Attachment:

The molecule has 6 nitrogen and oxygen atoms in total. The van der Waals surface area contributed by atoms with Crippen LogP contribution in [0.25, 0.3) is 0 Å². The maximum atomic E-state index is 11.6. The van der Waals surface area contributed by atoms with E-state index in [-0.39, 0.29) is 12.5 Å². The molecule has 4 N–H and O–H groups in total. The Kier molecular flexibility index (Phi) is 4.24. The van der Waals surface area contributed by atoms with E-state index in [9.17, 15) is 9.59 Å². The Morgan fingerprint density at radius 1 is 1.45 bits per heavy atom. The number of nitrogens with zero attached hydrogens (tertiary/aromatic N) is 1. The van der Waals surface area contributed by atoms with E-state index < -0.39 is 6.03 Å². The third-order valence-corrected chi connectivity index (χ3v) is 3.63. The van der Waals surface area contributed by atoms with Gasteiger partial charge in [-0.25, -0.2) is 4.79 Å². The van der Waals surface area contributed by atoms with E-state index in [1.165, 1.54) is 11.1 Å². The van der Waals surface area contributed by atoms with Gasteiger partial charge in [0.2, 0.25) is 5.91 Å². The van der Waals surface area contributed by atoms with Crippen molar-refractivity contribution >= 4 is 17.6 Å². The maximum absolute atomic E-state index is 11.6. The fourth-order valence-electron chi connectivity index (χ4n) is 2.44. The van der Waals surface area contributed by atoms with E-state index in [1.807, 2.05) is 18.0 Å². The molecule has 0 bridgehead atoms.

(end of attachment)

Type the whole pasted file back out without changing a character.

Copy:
The molecule has 6 nitrogen and oxygen atoms in total. The van der Waals surface area contributed by atoms with Crippen LogP contribution in [0.25, 0.3) is 0 Å². The maximum atomic E-state index is 11.6. The van der Waals surface area contributed by atoms with E-state index in [-0.39, 0.29) is 12.5 Å². The molecule has 4 N–H and O–H groups in total. The Kier molecular flexibility index (Phi) is 4.24. The van der Waals surface area contributed by atoms with E-state index in [9.17, 15) is 9.59 Å². The Morgan fingerprint density at radius 1 is 1.45 bits per heavy atom. The number of nitrogens with zero attached hydrogens (tertiary/aromatic N) is 1. The van der Waals surface area contributed by atoms with E-state index < -0.39 is 6.03 Å². The third-order valence-corrected chi connectivity index (χ3v) is 3.63. The van der Waals surface area contributed by atoms with Gasteiger partial charge in [-0.25, -0.2) is 4.79 Å². The van der Waals surface area contributed by atoms with E-state index in [1.165, 1.54) is 11.1 Å². The van der Waals surface area contributed by atoms with Gasteiger partial charge in [0.2, 0.25) is 5.91 Å². The van der Waals surface area contributed by atoms with Crippen molar-refractivity contribution >= 4 is 17.6 Å². The maximum absolute atomic E-state index is 11.6. The fourth-order valence-electron chi connectivity index (χ4n) is 2.44. The van der Waals surface area contributed by atoms with E-state index in [1.807, 2.05) is 18.0 Å². The molecule has 0 bridgehead atoms.